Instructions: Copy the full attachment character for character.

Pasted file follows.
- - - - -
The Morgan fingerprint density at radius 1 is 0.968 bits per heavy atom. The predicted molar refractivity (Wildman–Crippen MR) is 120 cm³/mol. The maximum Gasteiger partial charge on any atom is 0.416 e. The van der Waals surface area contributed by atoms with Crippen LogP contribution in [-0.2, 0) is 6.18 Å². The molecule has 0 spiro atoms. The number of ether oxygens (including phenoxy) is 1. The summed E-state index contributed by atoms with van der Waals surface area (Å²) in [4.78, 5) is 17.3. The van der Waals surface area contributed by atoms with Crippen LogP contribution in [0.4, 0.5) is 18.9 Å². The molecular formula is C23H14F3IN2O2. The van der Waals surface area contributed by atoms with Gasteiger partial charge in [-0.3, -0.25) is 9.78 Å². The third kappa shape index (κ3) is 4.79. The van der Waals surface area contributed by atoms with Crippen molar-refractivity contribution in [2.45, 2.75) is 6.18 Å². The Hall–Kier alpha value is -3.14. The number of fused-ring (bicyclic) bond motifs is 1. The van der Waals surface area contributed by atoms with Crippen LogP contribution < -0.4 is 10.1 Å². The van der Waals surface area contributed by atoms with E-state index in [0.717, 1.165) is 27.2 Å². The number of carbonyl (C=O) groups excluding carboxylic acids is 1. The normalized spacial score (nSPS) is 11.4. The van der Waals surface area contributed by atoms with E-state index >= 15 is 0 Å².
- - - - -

The Morgan fingerprint density at radius 1 is 0.968 bits per heavy atom. The predicted molar refractivity (Wildman–Crippen MR) is 120 cm³/mol. The maximum Gasteiger partial charge on any atom is 0.416 e. The van der Waals surface area contributed by atoms with Crippen LogP contribution in [-0.2, 0) is 6.18 Å². The molecule has 0 spiro atoms. The number of ether oxygens (including phenoxy) is 1. The summed E-state index contributed by atoms with van der Waals surface area (Å²) in [4.78, 5) is 17.3. The van der Waals surface area contributed by atoms with Crippen LogP contribution in [0.4, 0.5) is 18.9 Å². The molecular formula is C23H14F3IN2O2. The van der Waals surface area contributed by atoms with Gasteiger partial charge in [-0.3, -0.25) is 9.78 Å². The third kappa shape index (κ3) is 4.79. The van der Waals surface area contributed by atoms with Crippen molar-refractivity contribution in [2.45, 2.75) is 6.18 Å². The Hall–Kier alpha value is -3.14. The number of fused-ring (bicyclic) bond motifs is 1. The van der Waals surface area contributed by atoms with Crippen LogP contribution < -0.4 is 10.1 Å². The van der Waals surface area contributed by atoms with E-state index in [0.717, 1.165) is 27.2 Å². The number of carbonyl (C=O) groups excluding carboxylic acids is 1. The normalized spacial score (nSPS) is 11.4. The van der Waals surface area contributed by atoms with E-state index >= 15 is 0 Å².